By Jon Keller

BOSTON (CBS) – After the latest Suffolk University/Boston Globe/WGBH News poll of Massachusetts resident reactions to the coronavirus pandemic, Gov. Charlie Baker might as well acknowledge the obvious and drop the R next to his name.

OK, maybe that’s a bit strong.

According to the poll (500 respondents surveyed between April 29 and May 2, margin of error 4.4%), more than six-in-ten Republicans here do approve of Baker’s handling of the crisis, in sharp contrast with the super-spreaders who protested the shutdown in front of the State House Monday. And 58% of Republicans approved of Baker’s decision to extend the restrictions at least through May 18th.

But those majorities are paltry compared with the rest of the public.

A whopping 84% overall approve of Baker’s work, an opinion consistent among virtually all demographics save Republicans. More than eight-in-ten overall support the shutdown extension, even down the Cape, where they stand to lose their shirts if the summer season is wiped out.

Local Republicans are also outliers when it comes to approval of President Trump’s crisis management, with 78% of them approving compared with 27% of independents and eight percent of Democrats. And they reflect the impact of Trump’s “leadership” in other ways: fewer Republicans say they wear masks anytime they’re outdoors, just 28%, compared with an overall rate of 41%.

But there are signs in this poll that local steadfastness still cuts across the partisan divide.

Asked how long they can “emotionally endure” this situation, 38% say “indefinitely.” 29% are good for a few more months, 21% for a few more weeks. That’s 88% who disagree with the “end it now” crowd.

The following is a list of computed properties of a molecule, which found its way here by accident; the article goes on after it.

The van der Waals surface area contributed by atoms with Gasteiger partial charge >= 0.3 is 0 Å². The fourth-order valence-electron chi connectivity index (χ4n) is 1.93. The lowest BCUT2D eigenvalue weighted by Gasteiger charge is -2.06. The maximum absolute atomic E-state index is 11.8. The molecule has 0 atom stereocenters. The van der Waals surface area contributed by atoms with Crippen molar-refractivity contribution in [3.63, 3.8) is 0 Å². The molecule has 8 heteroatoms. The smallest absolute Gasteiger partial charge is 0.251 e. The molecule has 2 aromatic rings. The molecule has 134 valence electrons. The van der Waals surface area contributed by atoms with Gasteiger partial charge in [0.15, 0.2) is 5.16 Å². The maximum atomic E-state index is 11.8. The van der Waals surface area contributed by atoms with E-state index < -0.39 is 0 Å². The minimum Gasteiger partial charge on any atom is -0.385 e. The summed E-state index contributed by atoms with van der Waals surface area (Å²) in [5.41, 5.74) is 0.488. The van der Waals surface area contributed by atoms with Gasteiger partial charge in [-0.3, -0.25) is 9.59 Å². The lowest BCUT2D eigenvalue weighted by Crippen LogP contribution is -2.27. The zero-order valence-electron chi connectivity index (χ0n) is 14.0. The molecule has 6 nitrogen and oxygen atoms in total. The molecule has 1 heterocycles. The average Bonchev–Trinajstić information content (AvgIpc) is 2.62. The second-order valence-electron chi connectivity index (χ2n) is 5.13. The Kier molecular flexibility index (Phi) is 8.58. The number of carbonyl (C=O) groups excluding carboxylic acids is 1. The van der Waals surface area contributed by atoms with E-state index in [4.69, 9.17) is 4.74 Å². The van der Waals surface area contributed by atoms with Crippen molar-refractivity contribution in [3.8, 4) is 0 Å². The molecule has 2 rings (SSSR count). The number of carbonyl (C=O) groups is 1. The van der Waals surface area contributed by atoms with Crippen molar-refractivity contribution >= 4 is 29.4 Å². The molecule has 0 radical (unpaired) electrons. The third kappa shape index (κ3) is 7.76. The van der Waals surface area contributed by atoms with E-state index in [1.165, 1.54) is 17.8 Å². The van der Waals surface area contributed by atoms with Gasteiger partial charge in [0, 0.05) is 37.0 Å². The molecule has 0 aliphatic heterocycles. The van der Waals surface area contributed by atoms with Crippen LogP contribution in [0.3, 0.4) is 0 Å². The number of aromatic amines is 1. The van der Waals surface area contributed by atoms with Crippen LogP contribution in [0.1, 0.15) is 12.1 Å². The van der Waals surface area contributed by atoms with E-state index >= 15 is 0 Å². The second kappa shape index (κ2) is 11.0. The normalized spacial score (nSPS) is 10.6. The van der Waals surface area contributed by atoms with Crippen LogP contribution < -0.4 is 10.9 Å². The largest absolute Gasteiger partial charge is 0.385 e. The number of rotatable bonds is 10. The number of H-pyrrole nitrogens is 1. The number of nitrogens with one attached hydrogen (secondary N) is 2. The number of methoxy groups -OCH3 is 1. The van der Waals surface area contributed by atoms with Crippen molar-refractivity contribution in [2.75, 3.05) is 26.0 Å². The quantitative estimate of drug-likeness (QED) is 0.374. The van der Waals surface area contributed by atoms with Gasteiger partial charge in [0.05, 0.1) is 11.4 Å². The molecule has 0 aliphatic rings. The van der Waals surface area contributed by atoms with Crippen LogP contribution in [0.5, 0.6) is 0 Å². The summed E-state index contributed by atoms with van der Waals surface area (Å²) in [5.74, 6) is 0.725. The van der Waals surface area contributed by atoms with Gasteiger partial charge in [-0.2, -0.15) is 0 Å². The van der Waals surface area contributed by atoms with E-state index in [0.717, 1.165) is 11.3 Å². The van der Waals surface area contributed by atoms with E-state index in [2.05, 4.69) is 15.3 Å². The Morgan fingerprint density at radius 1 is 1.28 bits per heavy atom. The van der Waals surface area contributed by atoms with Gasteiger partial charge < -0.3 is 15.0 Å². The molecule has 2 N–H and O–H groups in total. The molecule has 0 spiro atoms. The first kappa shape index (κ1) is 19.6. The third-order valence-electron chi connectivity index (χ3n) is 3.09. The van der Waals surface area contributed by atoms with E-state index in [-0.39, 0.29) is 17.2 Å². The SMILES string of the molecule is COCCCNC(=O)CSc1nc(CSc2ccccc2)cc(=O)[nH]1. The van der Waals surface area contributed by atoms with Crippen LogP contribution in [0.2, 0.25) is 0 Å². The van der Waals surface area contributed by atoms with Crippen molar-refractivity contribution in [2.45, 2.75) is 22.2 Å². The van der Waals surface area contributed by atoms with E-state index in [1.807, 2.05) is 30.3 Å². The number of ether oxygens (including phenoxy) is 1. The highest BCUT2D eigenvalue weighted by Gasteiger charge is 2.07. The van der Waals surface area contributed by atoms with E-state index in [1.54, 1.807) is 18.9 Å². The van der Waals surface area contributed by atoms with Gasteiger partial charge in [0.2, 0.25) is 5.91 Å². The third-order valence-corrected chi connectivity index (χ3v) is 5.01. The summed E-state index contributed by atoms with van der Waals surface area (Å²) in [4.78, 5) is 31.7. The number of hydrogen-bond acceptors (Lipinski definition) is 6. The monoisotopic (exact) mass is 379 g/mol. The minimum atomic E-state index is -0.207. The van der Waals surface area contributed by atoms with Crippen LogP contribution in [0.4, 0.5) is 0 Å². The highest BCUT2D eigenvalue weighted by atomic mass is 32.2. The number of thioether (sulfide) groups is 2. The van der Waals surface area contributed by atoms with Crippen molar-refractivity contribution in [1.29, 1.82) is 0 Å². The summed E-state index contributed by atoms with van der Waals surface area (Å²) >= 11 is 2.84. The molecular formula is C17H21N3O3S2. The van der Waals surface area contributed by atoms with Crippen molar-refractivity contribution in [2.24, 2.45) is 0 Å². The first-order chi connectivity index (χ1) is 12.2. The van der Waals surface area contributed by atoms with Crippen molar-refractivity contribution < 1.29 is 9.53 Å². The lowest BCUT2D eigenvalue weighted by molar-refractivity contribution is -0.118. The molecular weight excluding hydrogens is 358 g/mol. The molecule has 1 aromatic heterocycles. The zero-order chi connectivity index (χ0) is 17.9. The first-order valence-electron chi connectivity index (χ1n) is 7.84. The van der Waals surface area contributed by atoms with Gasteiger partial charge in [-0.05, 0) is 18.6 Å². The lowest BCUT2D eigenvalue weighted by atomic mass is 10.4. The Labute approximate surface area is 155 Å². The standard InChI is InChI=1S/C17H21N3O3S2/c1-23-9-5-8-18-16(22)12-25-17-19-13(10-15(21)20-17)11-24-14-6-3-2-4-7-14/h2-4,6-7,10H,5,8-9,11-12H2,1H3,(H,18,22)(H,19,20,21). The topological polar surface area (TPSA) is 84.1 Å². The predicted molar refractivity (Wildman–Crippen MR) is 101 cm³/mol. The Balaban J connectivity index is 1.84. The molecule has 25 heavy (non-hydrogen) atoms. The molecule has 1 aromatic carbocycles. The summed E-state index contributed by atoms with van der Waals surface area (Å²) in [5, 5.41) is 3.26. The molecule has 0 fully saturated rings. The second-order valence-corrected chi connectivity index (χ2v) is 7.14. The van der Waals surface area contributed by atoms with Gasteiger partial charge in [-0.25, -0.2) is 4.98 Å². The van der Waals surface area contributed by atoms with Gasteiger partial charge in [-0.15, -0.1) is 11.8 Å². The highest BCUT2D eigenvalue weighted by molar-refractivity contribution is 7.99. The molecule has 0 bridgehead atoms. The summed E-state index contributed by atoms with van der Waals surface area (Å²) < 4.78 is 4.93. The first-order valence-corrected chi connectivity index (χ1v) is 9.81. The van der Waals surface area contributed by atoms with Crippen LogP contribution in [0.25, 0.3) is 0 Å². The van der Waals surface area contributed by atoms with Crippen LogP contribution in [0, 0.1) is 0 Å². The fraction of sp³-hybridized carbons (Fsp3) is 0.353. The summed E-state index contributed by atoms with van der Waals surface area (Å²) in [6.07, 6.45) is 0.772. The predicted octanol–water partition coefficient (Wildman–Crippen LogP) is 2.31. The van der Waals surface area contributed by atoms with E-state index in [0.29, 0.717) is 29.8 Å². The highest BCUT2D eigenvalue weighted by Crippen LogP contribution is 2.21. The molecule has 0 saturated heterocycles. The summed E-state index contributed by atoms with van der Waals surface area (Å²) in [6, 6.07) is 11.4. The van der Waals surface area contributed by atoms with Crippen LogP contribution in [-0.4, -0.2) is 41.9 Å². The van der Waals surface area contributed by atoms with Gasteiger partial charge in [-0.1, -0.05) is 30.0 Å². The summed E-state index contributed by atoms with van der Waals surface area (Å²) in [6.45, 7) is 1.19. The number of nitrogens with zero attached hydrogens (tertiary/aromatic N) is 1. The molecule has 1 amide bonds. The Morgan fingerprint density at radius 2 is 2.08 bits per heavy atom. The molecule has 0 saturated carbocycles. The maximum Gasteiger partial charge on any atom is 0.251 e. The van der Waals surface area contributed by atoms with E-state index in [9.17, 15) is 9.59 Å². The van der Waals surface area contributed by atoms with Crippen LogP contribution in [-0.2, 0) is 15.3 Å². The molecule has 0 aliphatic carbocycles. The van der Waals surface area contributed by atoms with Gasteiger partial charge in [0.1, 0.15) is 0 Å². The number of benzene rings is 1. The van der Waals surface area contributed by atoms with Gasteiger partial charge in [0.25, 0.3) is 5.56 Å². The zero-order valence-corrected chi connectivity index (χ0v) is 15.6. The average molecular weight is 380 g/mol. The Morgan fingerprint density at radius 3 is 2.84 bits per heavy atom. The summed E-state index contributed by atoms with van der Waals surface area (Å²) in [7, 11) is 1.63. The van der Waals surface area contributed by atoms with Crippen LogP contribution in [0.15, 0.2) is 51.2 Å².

And even here in the world capital of sports madness, few seem eager to rush back to the way we were. Given a list of public activities to choose from, only riding the T was viewed with more skepticism than “attending a sporting event,” with just 23% saying they’d be comfortable doing that. Asked how they’d feel about it if there were “an effective treatment but not a vaccine for COVID-19,” the comfort level rises to 46%, still the second-lowest of any cited activity.

And even if there were a vaccine, 23% say they’d still feel uncomfortable about going to a game. Local sports executives will have their work cut out for them luring back the fans.

Other notable findings: Rep. Joe Kennedy and company are winning the argument about expanded voting by mail in the upcoming primary and general elections, with 74% supporting “all voting by mail” while just 21% echo Republican opposition.

And there’s a perception gap between what people say they’re doing to comply with safety precautions and what they see others doing. Only six percent admit to being not very/not at all strict about social distancing – “staying home as much as you can, not gathering in groups, and not shaking hands or hugging.” But 29% say “other people” have been not very/not at all strict.

Finally, some positive results.

Nearly three-fourths of those surveyed said they believe their fellow citizens are being “mostly generous and kind to others,” while just 18% see others as “mostly selfish and looking out for their own interests.” And while 56% are very or somewhat concerned about their jobs or personal finances and 46% say the crisis has cut their income, 69% think life will be better a year from now.

As long as the patience, intelligence and empathy of the majority holds firm, support for what Baker and other officials are doing will likely stay solid. The question is – how much stress can people take before, as Yeats put it: “things fall apart; the center cannot hold; mere anarchy is loosed upon the world.”

Jon Keller